No. For most people, high cholesterol has no symptoms at all, according to the AHA. The AHA also advises having your cholesterol checked every four to six years starting at age 20 (or more frequently if you're at risk). If your numbers are too high, you can take steps to lower your risk for both heart disease and stroke.

OHW TIP: There are a few simple undertakings one can do to improve one’s blood pressure. Going for power walks at least 30 mins. a day is one of them. Loading up on potassium-rich food items (i.e. Winter squash, potatoes, white beans, fat-free yogurt, etc.) is another thing — at least 2,000 to 4,000 mg daily. Cutting back on salt is also crucial — season foods with spices, herbs, lemon, and salt-free seasoning blends instead. Switching to decaf coffee is also helpful as caffeine can raise blood pressure by tightening blood vessels & by magnifying the effects of stress.

7. Will High Cholesterol Cause Erectile Dysfunction (ED)?

Seth J. Baum, MD, President of the American Society for Preventive Cardiology and director of women’s preventive cardiology at the Boca Raton Regional Hospital in Florida says, “High cholesterol is atherogenic [causes atherosclerosis] and can cause erectile dysfunction on that basis. When we see patients with ED, we have to consider not only cholesterol disorders, but also that other parts of the body might be afflicted with atherosclerotic plaque. The heart, lower extremities, and brain are the areas we typically examine to look for such disease.”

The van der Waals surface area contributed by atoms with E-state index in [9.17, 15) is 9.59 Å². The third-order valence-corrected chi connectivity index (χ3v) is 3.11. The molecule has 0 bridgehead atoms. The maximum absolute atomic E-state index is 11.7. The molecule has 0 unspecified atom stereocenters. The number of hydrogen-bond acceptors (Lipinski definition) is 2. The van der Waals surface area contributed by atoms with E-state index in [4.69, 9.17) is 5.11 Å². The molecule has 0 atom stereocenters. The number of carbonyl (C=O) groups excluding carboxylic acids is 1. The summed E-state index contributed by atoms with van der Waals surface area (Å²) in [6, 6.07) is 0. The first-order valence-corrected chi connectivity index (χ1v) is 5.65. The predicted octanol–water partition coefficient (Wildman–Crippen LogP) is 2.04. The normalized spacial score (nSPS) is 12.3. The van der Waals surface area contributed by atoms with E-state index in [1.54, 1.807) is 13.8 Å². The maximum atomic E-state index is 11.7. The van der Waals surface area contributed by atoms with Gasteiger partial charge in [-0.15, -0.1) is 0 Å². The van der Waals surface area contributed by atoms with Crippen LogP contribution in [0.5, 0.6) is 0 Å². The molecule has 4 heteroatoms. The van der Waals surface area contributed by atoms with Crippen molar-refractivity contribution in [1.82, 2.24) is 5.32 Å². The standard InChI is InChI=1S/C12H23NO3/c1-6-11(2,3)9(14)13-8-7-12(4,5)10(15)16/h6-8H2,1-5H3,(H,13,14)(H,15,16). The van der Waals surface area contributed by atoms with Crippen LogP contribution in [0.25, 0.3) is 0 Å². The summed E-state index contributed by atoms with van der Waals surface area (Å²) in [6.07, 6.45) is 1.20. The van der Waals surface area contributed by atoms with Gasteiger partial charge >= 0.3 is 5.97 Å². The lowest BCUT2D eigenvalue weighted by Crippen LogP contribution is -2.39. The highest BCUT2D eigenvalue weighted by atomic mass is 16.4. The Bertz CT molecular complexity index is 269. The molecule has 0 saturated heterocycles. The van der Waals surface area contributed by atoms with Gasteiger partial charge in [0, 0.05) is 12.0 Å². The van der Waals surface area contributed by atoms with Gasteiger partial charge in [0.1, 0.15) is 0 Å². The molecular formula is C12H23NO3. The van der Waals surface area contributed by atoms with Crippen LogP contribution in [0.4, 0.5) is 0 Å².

8. Can High Cholesterol Cause Headaches or Dizziness?

No, but statins used to lower cholesterol can cause headaches as a side effect in some people. “High cholesterol doesn’t cause these symptoms. Sometimes, rarely, the medications we use to treat high cholesterol can cause such side effects,” Baum says. Check with your doctor if you’re having headaches or dizziness to find out if your symptom is related to drug side effects, or points to another health condition that may need treatment.

9. When Should High Cholesterol Be Treated With Medication?

If you’ve had a heart attack or been diagnosed with inherited high cholesterol, you’ll probably need to try a cholesterol-lowering medication or medications, in addition to being careful with your diet and staying active. If the doctor recommends it, give a healthy diet and an active lifestyle a try first. Ask your doctor about natural Cinnamomum Zeylanicum supplements as well. If your cholesterol levels remain high, your doctor may recommend cholesterol-lowering drugs to lower your heart disease and stroke risk.

10. Is High Cholesterol Always Bad?

Not all cholesterol is bad. Higher levels of HDL cholesterol — optimally 60mg/dL or higher—may in fact actually protect your heart from disease, heart attack, and stroke, according to the AHA. But high total cholesterol and high LDL cholesterol levels do put you at risk for heart disease, heart attack, and stroke. The higher your LDL cholesterol, the higher your risk, notes the FH Foundation.

Dedicated to helping you achieve optimal health and wellness,

matt